Mille Miglia.

Mercedes-Benz sponsoring Mille Miglia 2016.

The Mille Miglia 2016 will take place from 19 to 22 May 2016. Mercedes-Benz is supporting the prestigious and famous road race across Italy as Automotive Sponsor. The brand itself is fielding numerous vehicles from its own collection in the 1,000-mile race, including the Mercedes-Benz SS, SSK and 300 SL models.A 190 SL will also be participating for the first time in the revived Mille Miglia.Original documents confirm that such a model also took part in the original event in 1956.

Mercedes-Benz and the Mille Miglia are inseparably linked. The list of historic triumphs includes the win by Rudolf Caracciola and Wilhelm Sebastian in an SSKL in 1931 – the first victory by a non-Italian driver – and the record run by Stirling Moss and Denis Jenkinson on board a 300 SLR in 1955.

At the Mille Miglia 2016 Mercedes-Benz will be on hand at the start and finish as well as along the route in its capacity as Automotive Sponsor. And it will be in the running itself, too - the list of vehicles is truly mouth-watering: The SS and SSK models will represent the era of the supercharged sports cars of the 1920s and 1930s. Several 300 SLs will be contending from the 1950s – plus the 180 D, 220 a and 190 SL models.The roadster is taking part in the revived Mille Miglia for the first time - it came to light in 2015 that a 190 SL also took part in the original '1,000 miles' race in 1956. The French team Michel Bianco / Jean Loup Pellecuer with starting number 347 came in 121st back then, after a driving time of 16 hours, 6 minutes and 15 seconds.

Mercedes-Benz Mille Miglia Revival.

In addition to the actual Mille Miglia 2016, the Mercedes-Benz Mille Miglia Revival is also being staged. A maximum of 60 vehicles will be competing. All Mercedes-Benz SLs, vehicles from Mercedes-AMG and AMG, special and concept vehicles of outstanding technical or historic significance and all Mercedes-Benz cars built before 1986 are eligible – with the exception of those vehicles which have been approved for the Mille Miglia.

Today’s Mille Miglia is a reliability trial.The route is based on the historical course of the race, leading as then from Brescia to Rome and back. Demanding special stages await the participants and their classic vehicles along the 1,000 miles (around 1,600 kilometres).

Female power over a thousand miles: Susie Wolff and Ellen Lohr at the Mille Miglia.

Mercedes-Benz Classic is for the first time entering an all-ladies team. Racing driver and new brand ambassador of “She’s Mercedes” Susie Wolff will be sharing the cockpit of a 300 SL with Ellen Lohr.

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News.

1955: record victory on Mercedes-Benz 300 SLR.

Following the end of World War II, Mercedes-Benz returned to motorsport in 1952 with the newly developed 300 SL racing sports car (W 194). The first race appearance for the 300 SL, with its distinctive gullwing doors, was at the Mille Miglia…

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1931: First victory of a non-Italian.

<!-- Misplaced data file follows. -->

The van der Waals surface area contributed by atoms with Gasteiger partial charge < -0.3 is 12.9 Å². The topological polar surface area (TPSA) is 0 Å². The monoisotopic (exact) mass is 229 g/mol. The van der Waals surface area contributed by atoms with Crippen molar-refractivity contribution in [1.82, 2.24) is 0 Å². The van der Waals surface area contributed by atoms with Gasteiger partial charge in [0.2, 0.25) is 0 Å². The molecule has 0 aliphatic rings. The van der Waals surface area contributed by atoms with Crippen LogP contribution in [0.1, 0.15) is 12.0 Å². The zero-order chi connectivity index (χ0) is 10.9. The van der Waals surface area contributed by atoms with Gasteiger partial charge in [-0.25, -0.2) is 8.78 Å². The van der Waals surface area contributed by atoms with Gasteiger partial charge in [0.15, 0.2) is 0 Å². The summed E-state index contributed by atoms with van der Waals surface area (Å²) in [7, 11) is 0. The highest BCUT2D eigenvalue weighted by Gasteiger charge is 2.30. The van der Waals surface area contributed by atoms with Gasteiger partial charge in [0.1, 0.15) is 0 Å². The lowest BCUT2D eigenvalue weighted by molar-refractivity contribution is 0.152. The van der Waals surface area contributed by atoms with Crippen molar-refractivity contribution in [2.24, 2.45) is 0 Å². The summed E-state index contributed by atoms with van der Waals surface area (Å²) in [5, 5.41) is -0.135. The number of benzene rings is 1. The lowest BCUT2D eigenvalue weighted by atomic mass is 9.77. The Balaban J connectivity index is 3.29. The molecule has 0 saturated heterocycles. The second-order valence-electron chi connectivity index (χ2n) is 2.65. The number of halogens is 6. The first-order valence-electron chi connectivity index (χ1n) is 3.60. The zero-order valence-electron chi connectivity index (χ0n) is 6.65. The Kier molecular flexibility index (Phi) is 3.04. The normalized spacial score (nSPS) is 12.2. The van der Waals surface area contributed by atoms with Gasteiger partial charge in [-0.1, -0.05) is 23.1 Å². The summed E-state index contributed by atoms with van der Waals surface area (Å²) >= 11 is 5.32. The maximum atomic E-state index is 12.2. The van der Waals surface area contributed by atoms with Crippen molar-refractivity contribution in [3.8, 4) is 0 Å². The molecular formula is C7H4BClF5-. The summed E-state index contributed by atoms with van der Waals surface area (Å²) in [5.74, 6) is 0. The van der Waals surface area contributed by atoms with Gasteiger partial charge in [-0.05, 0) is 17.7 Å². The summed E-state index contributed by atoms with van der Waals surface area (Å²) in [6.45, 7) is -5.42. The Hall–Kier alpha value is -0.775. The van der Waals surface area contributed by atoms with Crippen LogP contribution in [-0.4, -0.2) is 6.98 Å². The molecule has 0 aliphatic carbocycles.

Mercedes-Benz and the Mille Miglia belong together, in fact they are inseparable. Of particular significance are the overall victories of 1931 and 1955, both of which are defining moments in the motorsport heritage of the Stuttgart manufacturer…

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1931: First victory of a non-Italian.

Mercedes-Benz and the Mille Miglia belong together, in fact they are inseparable. Of particular significance are the overall victories of 1931 and 1955, both of which are defining moments in the motorsport heritage of the Stuttgart manufacturer…

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The vehicles from Mercedes-Benz Classic at Mille Miglia.

Mercedes-Benz SSK 27/170/225 PS (W 06).

Of the six-cylinder compressor sports cars in the Mercedes-Benz S-Series, Type SSK (W 06) was the most exclusive and most fascinating model. The model designation stood for Super-Sport-Kurz (Super Sport Short) and featured a shortened wheelbase alongside its particular sportiness. In the summer of 1928, works driver Rudolf Caracciola immediately won the Gabelbachrennen and the races at Schauinsland and Mont Ventoux with the brand-new SSK. In 1930 and 1931, the SSK accompanied him to victory in the European Hill-Climb Championship. The weight-reduced and further modified 1931 version, also known as the SSKL (Super-Sport-Kurz-Leicht – Super Sport Short Light), likewise achieved spectacular success. Amongst the most important of these was the victory in the legendary 1000-mile “Mille Miglia” race. In April 1931, Rudolf Caracciola was the first non-Italian to win this harrowing road race from Brescia to Rome and back in the SSKL.

In summary: the Mercedes-Benz SSK was a sports car legend that once again exemplified the leading position of Mercedes-Benz.

Technical Data for the Mercedes-Benz SSK (W 06, road version)

  • Production period: 1928-1930
  • Cylinders: 6/in-line
  • Engine capacity: 7065 cubic centimetres
  • Output: 125 kW (170 hp)
  • Output with compressor: 165 kW (225 hp)
  • Top speed: 192 km/h

Mercedes-Benz SS (W 06).

In 1928, the modified Type SS (for Super Sport), a further development of the sports car Type S launched one year earlier, was introduced. The bored-out six-cylinder engine developed now 200 hp (147 kW) in compressor mode.

On 29 June, the car was put to the test for the first time in the Bühler Höhe hill climb, which took place as part of the Baden-Baden motorcar tournament and was handily won by Rudolf Caracciola. Even more spectacular was its next showing in the German Grand Prix for sports cars, which was held on 15 July at the Nürburgring. With a triple victory, the Type SS was immediately able to show what it was capable of. Many other racing successes followed before the SS was added to the sales programme in October.

In addition to the launch of the Type SS, in 1928, the short-chassis SSK with identical technology would go on to write motorsport history. The SSK was developed especially for hill climbs and road races on narrow and curvaceous routes and should achieve two significant successes at the Mille Miglia.

Technical Data for the Mercedes-Benz SS (W 06, road version)

  • Production period: 1928-1933
  • Cylinders: 6/in-line
  • Engine capacity: 7065 cubic centimetres
  • Output: 103 kW (140 hp)
  • Output with compressor 147 kW (200 hp)
  • Top speed: 170 km/h

Mercedes-Benz 300 SL “Gullwing” (W 198).

In February 1954, the 300 SL “Gullwing” celebrated its world premiere at the International Motor Sport Show in New York. The new high-speed sports car was based on the legendary 300 SL sports racing car (W 194) from the 1952 season. A lightweight, stiff space frame supported the engine, transmission and axles. But as with the racing version, it allowed no room for conventional doors, and the gullwings became a distinctive feature of the standard sports car. In any case, the “Gullwing” was a true cutting-edge vehicle: it was the world`s first production passenger car to be powered by a four-stroke engine with petrol injection. That improved not only the efficiency, but also the engine performance. An engine performance of 215 hp (158 kW) – 20 percent more than the carburettor-equipped sports racing version ‒ allowed for a top speed of up to 250 km/h, depending on the final gear ratio used, making the 300 SL the fastest production car of its time and the dream sports car of the 1950s.